A jury of his peers

SUSAN L. HARTT

February 20, 1992|By Susan L. Hartt

IT WAS THE WEEK that juries had to determine if Mike Tyson was guilty of rape and Jeffrey Dahmer was sane. Our jury, in Baltimore, sat to determine the guilt or innocence of a man charged with murder.

The 14 of us -- 12 jurors and two alternates -- talked about Tyson and Dahmer during breaks as we waited in the dry heat of the jury room.

We talked about many things those three days. And we laughed. A lot. We laughed about Oprah Winfrey's weight, Phil Donahue's arrogance, politicians' dishonesty and soap operas' plots. In the course of those hours before we would have to decide our case, conversation ranged from Magic Johnson to the collapse of the banking system. Occasionally we talked about Baltimore, where all of us live.

We liked each other, even remarked about what a pleasant group we were. We never introduced ourselves, however. We had no names or addresses.

Of the 14 of us who heard the case, 11 were black, eight were women. We ranged in age from mid-20s to mid-60s. Most of us worked, two were retired, one apparently baby-sat for her nieces and nephews, another stayed home with her children. Our incomes probably ranged from minimal to substantial.

Did the attorneys accept us because we represented a cross section of the city? Did they think that a jury composed of more women than men would be more sympathetic or more critical? Were they pleased that there were so few whites or did it matter? Was some cagey system used for determining our psychological profiles?

With one exception, every one of my friends and colleagues was surprised when they heard I had been selected. Most said some variation of "I never thought white women were selected for juries in the city" -- even though they did not know the race of the accused. The one exception said, "Well, if I were accused of a crime, I'd want someone like you in the jury box." I chose to believe she meant that I would try to be fair.

From what I saw and heard and felt, every one of us tried to be fair.

The case was complicated by testimony from some witnesses who, as the prosecutor said, "have lifestyles you may not admire." Some evidence was contradictory, some information sketchy or mysteriously not present.

The defendant fascinated us. He seemed interested, but neither worried nor complacent. He made notes on yellow pads, occasionally pushing his glasses back on his nose. He whispered to his attorney. He showed no anger at the testimony of his accusers, nor any emotion as he occasionally scanned the few people in the audience and us. Each day he wore a gray wool suit, blue shirt and a small bow tie. Two jurors noticed him being led away one evening in ankle chains.

He was black, as were all the witnesses except the coroner. The female prosecutor was black, and the defendant's male attorney was white -- as were the judge, his clerk and bailiff. Ten of the 12 jurors were black. Everyone notices race in a murder trial and everywhere else, but race was not an issue in this case. Or perhaps the importance of our responsibility slashed across race and income.

The defense's entire case rested on the contradictions of some of the testimony. The defendant never testified, nor were there any other witnesses for the defense.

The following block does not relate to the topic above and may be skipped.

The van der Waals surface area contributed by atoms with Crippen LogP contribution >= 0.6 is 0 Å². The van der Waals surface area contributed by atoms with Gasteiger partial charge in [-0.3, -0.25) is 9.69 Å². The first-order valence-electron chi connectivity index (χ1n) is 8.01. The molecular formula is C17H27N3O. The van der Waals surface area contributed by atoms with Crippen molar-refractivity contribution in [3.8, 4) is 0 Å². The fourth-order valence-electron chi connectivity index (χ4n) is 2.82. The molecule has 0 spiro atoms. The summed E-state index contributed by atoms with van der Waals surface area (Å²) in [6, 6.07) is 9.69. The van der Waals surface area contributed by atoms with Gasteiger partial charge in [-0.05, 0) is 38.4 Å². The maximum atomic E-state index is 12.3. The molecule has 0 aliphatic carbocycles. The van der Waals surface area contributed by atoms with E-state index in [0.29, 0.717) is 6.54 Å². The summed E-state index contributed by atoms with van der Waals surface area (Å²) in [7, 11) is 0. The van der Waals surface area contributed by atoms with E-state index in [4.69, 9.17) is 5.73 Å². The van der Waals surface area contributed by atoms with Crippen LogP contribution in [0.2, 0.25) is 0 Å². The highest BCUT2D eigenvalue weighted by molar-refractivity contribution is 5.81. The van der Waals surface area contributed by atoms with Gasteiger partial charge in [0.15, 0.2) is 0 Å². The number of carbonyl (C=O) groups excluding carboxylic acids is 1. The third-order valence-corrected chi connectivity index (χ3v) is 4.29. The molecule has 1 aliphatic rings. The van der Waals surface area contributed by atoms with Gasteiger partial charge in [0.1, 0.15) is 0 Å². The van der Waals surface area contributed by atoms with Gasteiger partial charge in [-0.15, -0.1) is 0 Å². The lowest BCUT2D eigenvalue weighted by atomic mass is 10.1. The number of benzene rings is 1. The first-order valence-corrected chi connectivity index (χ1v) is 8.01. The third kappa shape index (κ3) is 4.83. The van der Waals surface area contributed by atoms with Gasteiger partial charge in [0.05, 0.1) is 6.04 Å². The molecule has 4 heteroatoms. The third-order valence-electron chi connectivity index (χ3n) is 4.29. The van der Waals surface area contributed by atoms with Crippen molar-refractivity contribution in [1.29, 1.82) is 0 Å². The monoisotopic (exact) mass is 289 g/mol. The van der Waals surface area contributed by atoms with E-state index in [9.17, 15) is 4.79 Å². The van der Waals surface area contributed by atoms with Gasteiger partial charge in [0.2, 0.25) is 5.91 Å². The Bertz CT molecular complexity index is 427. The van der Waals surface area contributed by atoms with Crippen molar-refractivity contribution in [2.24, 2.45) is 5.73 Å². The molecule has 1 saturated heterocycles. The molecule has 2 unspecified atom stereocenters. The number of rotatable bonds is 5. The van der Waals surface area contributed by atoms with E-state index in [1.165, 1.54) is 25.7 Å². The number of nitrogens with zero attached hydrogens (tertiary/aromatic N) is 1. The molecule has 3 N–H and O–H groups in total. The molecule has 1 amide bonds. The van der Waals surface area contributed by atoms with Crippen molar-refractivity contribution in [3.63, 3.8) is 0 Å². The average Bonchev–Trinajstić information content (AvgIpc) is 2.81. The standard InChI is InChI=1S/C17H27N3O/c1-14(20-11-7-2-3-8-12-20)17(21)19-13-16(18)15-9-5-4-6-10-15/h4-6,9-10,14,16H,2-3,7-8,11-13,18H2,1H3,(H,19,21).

With the two alternates now dismissed, we filed back up into that small room, decorated with such an odd and unappealing assortment of pictures that we wondered why anyone bothered.

Less than three hours later, to the amazement of several of us, on the fifth or sixth ballot we voted the defendant guilty of murder in the first degree. We were a rowdy bunch, speaking with as much passion (and even occasional anger) as we had roared with laughter about Elizabeth Taylor's wedding the afternoon before. Arguments for and against this witness or that raged several at a time. A proponent of one view would switch and argue another, as though testing his or her own conviction. Assumptions about the motives and the lives of the witnesses and defendant were made and rejected. There was intense discussion about what premeditation really means. Having torn notepaper into long strips, as we may have seen in a movie or television show, we voted in secret.

Then it happened. We had all voted guilty. The case against the defendant was just too strong. "God help us," someone said as we looked at each other for confirmation or even guidance. "I feel ill," someone else said. Then one of the women said, "I know I may be way out of line, but I'd like us all to join hands and raise a prayer."

And we did. Holding tight, even staying bound together while one of us visited the rest room. "Help us, Lord, not feel guilty tonight or ever for the decision we have reached here," she said at the end, "and help guide this young man whom we believe to have done this terrible thing."

Several of us embraced. Then we went silently back down the stairs into the courtroom. When the verdict was read, the defendant became angry, slamming papers down, apparently shaking. One of the jurors, a young woman who, I'm quite sure, had been the last to vote guilt, started to shake as well. Then the judge thanked us and the attorneys and we left.

The Tyson and Dahmer trials were covered by hundreds of reporters from around the world. Their stories led the news for days. The case we decided, in which a young man was shot once at close range in front of a bar in Baltimore, received four short paragraphs in The Sun.

Susan L. Hartt is a Baltimore writer.

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